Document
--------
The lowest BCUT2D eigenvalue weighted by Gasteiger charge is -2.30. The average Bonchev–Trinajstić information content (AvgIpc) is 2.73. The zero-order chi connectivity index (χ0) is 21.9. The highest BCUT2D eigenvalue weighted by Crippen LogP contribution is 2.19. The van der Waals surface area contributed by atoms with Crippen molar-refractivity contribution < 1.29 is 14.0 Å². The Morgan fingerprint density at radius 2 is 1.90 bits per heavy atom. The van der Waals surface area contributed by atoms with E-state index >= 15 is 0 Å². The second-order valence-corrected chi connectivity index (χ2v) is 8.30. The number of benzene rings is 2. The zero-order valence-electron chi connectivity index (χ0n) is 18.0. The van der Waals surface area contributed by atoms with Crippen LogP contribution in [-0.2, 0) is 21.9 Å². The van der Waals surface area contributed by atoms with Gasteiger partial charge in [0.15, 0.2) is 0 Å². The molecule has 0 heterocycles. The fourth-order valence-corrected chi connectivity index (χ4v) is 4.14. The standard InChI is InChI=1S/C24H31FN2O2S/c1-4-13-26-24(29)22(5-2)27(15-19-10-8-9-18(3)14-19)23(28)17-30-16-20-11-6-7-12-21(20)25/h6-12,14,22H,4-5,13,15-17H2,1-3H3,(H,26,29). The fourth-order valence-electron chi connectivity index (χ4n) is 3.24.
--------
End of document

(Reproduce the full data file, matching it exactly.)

The lowest BCUT2D eigenvalue weighted by Gasteiger charge is -2.30. The average Bonchev–Trinajstić information content (AvgIpc) is 2.73. The zero-order chi connectivity index (χ0) is 21.9. The highest BCUT2D eigenvalue weighted by Crippen LogP contribution is 2.19. The van der Waals surface area contributed by atoms with Crippen molar-refractivity contribution < 1.29 is 14.0 Å². The Morgan fingerprint density at radius 2 is 1.90 bits per heavy atom. The van der Waals surface area contributed by atoms with E-state index >= 15 is 0 Å². The second-order valence-corrected chi connectivity index (χ2v) is 8.30. The number of benzene rings is 2. The zero-order valence-electron chi connectivity index (χ0n) is 18.0. The van der Waals surface area contributed by atoms with Crippen LogP contribution in [-0.2, 0) is 21.9 Å². The van der Waals surface area contributed by atoms with Gasteiger partial charge in [0.15, 0.2) is 0 Å². The molecule has 0 heterocycles. The fourth-order valence-corrected chi connectivity index (χ4v) is 4.14. The standard InChI is InChI=1S/C24H31FN2O2S/c1-4-13-26-24(29)22(5-2)27(15-19-10-8-9-18(3)14-19)23(28)17-30-16-20-11-6-7-12-21(20)25/h6-12,14,22H,4-5,13,15-17H2,1-3H3,(H,26,29). The fourth-order valence-electron chi connectivity index (χ4n) is 3.24.